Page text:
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Article
Publication date: 1 March 2021

Siphe Zantsi, Louw Petrus Pienaar and Jan C. Greyling

Understanding diversity amongst potential beneficiaries of land redistribution is of critical importance for both design and planning of successful land reform…

Abstract

Purpose

Understanding diversity amongst potential beneficiaries of land redistribution is of critical importance for both design and planning of successful land reform interventions. This study seeks to add to the existing literature on farming types, with specific emphasis on understanding diversity within a sub-group of commercially oriented or emerging smallholders.

Design/methodology/approach

Using a multivariate statistical analysis – principal component and cluster analyses applied to a sample of 442 commercially-oriented smallholders – five distinct clusters of emerging farmers are identified, using variables related to farmers' characteristics, income and expenditure and farm production indicators and willingness to participate in land redistribution. The five clusters are discussed in light of a predefined selection criteria that is based on the current policies and scholarly thinking.

Findings

The results suggest that there are distinct differences in farming types, and each identified cluster of farmers requires tailored support for the effective implementation of land reform. The identified homogenous sub-groups of smallholders, allows us to understand which farmers could be a better target for a successful land redistribution policy.

Originality/value

Most of the existing typology studies in South Africa tend to focus on general smallholders and in the Eastern Cape province; this study extends the literature by focussing on specific prime beneficiaries of land reform in three provinces. This study uses a more detailed dataset than the Statistics general and agricultural household surveys.

Details

International Journal of Social Economics, vol. 48 no. 5
Type: Research Article
ISSN: 0306-8293

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Article
Publication date: 2 November 2015

Zuhui Huang, Vijay Vyas and Qiao Liang

Agriculture sectors in China and India are going through rapid changes. There is a shift in demand pattern, significant changes in the supply chain, greater competition…

Abstract

Purpose

Agriculture sectors in China and India are going through rapid changes. There is a shift in demand pattern, significant changes in the supply chain, greater competition due to opening up of the domestic and external markets and fuller integration with rest of the economy. These developments have impacted traditional agriculture and its institutional underpinning. Latter are being transformed and new institutions are coming into existence. The paper aims to discuss these issues.

Design/methodology/approach

This paper discusses the changes in economy and the agricultural sector, explores institutional responses in terms of various producer organizations in the two countries, and examines their adequacy for the coming phase of agricultural development in China and India.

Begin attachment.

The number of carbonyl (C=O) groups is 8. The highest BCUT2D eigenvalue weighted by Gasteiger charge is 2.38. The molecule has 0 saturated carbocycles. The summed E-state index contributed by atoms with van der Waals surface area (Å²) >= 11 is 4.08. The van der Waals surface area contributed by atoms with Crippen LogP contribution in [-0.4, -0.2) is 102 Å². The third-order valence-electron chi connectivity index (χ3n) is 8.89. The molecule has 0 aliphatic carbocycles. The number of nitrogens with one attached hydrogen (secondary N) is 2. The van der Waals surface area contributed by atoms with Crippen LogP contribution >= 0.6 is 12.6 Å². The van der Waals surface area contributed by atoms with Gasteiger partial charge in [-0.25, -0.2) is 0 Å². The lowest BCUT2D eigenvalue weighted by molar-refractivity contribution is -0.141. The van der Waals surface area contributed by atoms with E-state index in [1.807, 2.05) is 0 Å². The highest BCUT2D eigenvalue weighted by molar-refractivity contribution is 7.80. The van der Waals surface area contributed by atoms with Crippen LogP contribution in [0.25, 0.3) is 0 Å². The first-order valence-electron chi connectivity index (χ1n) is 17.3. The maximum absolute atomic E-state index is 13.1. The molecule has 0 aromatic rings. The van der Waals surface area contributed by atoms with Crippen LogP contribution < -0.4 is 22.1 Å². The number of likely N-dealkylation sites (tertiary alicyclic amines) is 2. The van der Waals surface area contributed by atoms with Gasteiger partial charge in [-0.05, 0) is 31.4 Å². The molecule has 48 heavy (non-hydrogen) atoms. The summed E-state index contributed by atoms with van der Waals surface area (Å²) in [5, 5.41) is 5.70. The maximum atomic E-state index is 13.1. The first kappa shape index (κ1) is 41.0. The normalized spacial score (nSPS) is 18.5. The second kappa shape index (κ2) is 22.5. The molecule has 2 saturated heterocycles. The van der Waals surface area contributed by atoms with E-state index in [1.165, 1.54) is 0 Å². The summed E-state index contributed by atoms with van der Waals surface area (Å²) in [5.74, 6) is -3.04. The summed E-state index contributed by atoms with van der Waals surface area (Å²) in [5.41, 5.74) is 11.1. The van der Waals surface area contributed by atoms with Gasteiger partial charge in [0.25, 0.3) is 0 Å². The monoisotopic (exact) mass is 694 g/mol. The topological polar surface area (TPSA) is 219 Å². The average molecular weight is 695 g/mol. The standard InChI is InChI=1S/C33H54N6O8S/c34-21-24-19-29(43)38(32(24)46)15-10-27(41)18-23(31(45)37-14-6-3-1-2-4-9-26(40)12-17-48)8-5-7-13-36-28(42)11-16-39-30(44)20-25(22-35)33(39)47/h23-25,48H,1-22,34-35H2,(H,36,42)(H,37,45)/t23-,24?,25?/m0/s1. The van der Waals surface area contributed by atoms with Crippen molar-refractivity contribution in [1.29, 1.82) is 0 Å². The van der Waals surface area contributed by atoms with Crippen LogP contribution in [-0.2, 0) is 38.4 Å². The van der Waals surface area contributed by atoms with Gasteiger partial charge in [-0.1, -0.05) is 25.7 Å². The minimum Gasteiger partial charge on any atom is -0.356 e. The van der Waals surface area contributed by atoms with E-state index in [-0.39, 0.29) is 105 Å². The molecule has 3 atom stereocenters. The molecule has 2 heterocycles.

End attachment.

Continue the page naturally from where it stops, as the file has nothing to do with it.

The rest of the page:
Findings

The co-existence of various farmer organizations will sustain for a long period in both China and India. Overall, they have benefitted agriculture producers, and more particularly the surplus generating farmers. However, the incompatibility between these and the vast and growing small farm sector is not disappearing. Next set of institutional reforms should address this critical question of “reaching the unreached.”

Originality/value

China and India are the world’s two largest countries in terms of population as well as agricultural population. They share a lot of common features. This paper discusses the changes in agricultural sector, explores institutional responses in terms of farmer organizations, and examines their adequacy for the coming phase of agricultural development in China and India, which has never been seen before.

Details

China Agricultural Economic Review, vol. 7 no. 4
Type: Research Article
ISSN: 1756-137X

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Article
Publication date: 3 August 2015

Verena Bitzer and Jos Bijman

Building on recent advances in innovation research on developing country agriculture, this paper explores the concept of co-innovation, i.e. innovations that combine…

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2012

Abstract

Purpose

Building on recent advances in innovation research on developing country agriculture, this paper explores the concept of co-innovation, i.e. innovations that combine technological, organisational and institutional changes and that encompass different actors in and around the value chain. The purpose of this paper is to contribute to a further conceptualisation of co-innovation and show its usefulness for analysing innovation initiatives in agrifood chains.

Design/methodology/approach

The paper combines two streams of literature (innovation systems and value chains) and is based on a review of the experiences with innovation in three different value chains in three African countries: potato in Ethiopia, pineapple in Benin and citrus in South Africa.

Findings

Co-innovation is the combination of collaborative, complementary and coordinated innovation. “Collaborative” refers to the multi-actor character of the innovation process, where each actor brings in specific knowledge and resources. “Complementary” indicates the smart combination of technological, organisational and institutional innovation. “Coordinated” draws attention to the importance of chain-wide adjustments and changes to make innovation in one stage of the chain a success.

Practical implications

The identified dimensions of co-innovation (the triple “co-”) provide a practical guide for the design of effective interventions aimed at promoting innovation in African agrifood chains.